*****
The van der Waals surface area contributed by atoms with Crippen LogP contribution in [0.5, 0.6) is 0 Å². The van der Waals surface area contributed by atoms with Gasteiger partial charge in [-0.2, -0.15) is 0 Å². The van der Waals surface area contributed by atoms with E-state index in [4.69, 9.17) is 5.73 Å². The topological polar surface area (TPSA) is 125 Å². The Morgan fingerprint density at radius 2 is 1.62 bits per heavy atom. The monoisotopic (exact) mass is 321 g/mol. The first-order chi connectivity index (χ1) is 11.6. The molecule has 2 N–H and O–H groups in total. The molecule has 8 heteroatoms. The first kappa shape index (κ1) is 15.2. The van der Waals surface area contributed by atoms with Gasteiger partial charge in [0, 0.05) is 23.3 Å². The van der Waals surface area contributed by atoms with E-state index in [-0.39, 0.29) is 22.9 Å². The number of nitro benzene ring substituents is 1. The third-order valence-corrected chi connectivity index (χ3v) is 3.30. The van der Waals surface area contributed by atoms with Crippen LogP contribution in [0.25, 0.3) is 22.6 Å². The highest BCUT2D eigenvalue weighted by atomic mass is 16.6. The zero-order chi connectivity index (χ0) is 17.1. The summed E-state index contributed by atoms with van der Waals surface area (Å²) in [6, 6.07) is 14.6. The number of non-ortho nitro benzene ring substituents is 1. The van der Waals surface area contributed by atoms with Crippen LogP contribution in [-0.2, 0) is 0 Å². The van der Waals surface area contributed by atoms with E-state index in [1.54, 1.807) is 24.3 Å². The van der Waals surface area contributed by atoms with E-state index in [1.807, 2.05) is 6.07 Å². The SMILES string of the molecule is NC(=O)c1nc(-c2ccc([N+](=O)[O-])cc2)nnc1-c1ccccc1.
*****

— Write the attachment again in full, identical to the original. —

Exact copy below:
The van der Waals surface area contributed by atoms with Crippen LogP contribution in [0.5, 0.6) is 0 Å². The van der Waals surface area contributed by atoms with Gasteiger partial charge in [-0.2, -0.15) is 0 Å². The van der Waals surface area contributed by atoms with E-state index in [4.69, 9.17) is 5.73 Å². The topological polar surface area (TPSA) is 125 Å². The Morgan fingerprint density at radius 2 is 1.62 bits per heavy atom. The monoisotopic (exact) mass is 321 g/mol. The first-order chi connectivity index (χ1) is 11.6. The molecule has 2 N–H and O–H groups in total. The molecule has 8 heteroatoms. The first kappa shape index (κ1) is 15.2. The van der Waals surface area contributed by atoms with Gasteiger partial charge in [0, 0.05) is 23.3 Å². The van der Waals surface area contributed by atoms with E-state index in [-0.39, 0.29) is 22.9 Å². The number of nitro benzene ring substituents is 1. The third-order valence-corrected chi connectivity index (χ3v) is 3.30. The van der Waals surface area contributed by atoms with Crippen LogP contribution in [0.25, 0.3) is 22.6 Å². The highest BCUT2D eigenvalue weighted by atomic mass is 16.6. The zero-order chi connectivity index (χ0) is 17.1. The summed E-state index contributed by atoms with van der Waals surface area (Å²) in [6, 6.07) is 14.6. The number of non-ortho nitro benzene ring substituents is 1. The van der Waals surface area contributed by atoms with Crippen LogP contribution in [-0.2, 0) is 0 Å². The van der Waals surface area contributed by atoms with E-state index in [1.54, 1.807) is 24.3 Å². The van der Waals surface area contributed by atoms with E-state index in [1.807, 2.05) is 6.07 Å². The SMILES string of the molecule is NC(=O)c1nc(-c2ccc([N+](=O)[O-])cc2)nnc1-c1ccccc1.